This makes it more abrasion-resistant and warmer – both essential qualities for base layers that protect younger, more sensitive – and therefore softer – skin. Climaskin has four-way stretch so that it sits close to the skin and works with the wearer, allowing protection with unrestricted movement.

[caption id="attachment_22739" align="alignnone" width="1000"]Stormtex Stormtex[/caption]

2. Stormtex – water- and wind-proofing

Stormtex is designed to provide the best of both worlds in cold and rainy conditions: warmth and dryness.

Its waterproof outer layer keeps the wet weather and wind out, while a breathable inner layer draws sweat away from the skin to reduce clamminess and chafing.

[caption id="attachment_22740" align="alignnone" width="1000"]Performatex Performatex[/caption]

3. Performatex – warmth and ease of movement

This highly technical outer layer is soft, flexible and practical, allowing wearers to warm up – and train hard – in comfort. A fine inner coating promotes ease of movement and breathability, and a top hydrophobic surface coating ensures the rain runs straight off.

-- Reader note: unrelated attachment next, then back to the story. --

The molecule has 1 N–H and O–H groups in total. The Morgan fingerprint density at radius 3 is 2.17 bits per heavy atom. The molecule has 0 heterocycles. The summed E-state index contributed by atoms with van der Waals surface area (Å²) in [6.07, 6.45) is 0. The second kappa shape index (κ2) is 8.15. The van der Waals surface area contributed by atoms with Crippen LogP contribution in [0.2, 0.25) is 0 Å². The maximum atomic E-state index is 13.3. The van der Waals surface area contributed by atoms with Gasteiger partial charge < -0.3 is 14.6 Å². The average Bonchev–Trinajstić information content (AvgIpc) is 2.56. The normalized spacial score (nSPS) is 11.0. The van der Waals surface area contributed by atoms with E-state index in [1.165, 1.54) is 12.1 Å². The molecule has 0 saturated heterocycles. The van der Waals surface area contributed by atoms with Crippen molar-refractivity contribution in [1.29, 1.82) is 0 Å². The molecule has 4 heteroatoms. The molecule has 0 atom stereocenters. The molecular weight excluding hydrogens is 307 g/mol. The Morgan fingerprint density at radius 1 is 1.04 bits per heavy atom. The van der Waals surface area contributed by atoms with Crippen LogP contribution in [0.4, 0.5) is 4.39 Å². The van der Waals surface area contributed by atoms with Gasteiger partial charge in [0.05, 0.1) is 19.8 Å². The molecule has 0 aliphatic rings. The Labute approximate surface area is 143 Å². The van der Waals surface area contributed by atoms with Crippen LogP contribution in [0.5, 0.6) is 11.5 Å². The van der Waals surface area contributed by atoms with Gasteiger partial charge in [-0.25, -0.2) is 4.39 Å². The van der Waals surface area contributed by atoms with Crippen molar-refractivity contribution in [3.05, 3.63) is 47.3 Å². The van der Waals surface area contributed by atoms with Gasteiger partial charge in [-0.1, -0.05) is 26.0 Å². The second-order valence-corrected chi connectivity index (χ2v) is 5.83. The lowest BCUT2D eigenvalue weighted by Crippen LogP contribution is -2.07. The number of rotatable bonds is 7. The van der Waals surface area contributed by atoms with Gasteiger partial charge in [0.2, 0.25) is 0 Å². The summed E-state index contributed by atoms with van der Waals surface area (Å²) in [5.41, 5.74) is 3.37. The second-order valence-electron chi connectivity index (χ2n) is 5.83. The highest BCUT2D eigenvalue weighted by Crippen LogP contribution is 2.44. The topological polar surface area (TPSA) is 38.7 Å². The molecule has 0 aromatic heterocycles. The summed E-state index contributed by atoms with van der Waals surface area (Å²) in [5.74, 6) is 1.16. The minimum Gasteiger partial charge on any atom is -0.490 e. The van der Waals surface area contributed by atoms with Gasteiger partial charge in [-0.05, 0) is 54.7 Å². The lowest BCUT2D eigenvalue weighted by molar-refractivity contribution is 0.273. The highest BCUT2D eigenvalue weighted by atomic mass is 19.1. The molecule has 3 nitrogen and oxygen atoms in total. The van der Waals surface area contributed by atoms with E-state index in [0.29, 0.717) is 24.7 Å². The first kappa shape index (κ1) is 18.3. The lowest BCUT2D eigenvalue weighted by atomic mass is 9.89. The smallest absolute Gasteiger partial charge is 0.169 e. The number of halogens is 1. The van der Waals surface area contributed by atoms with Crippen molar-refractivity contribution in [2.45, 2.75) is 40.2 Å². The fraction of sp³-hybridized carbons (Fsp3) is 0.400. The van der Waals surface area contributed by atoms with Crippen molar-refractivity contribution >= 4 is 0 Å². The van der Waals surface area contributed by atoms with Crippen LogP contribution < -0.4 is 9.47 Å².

4. Performashell – water-resistance and breathability

Layering is important for battling the elements. Performashell is a unique showerproof three-tiered fabric, where the outer layer protects against wind and rain, and the inner layers conserve warmth and draw water away from the body so skin can breathe.

5. Thermotex – insulating and comfort

Keeping warm is essential for hardworking muscles. This fabric has been cleverly designed to incorporate a hydrophobic outer coating that repels rain and moisture away from the fleecy inner layer, allowing effective insulation.

Effective insulation means staying warm when the elements are anything but!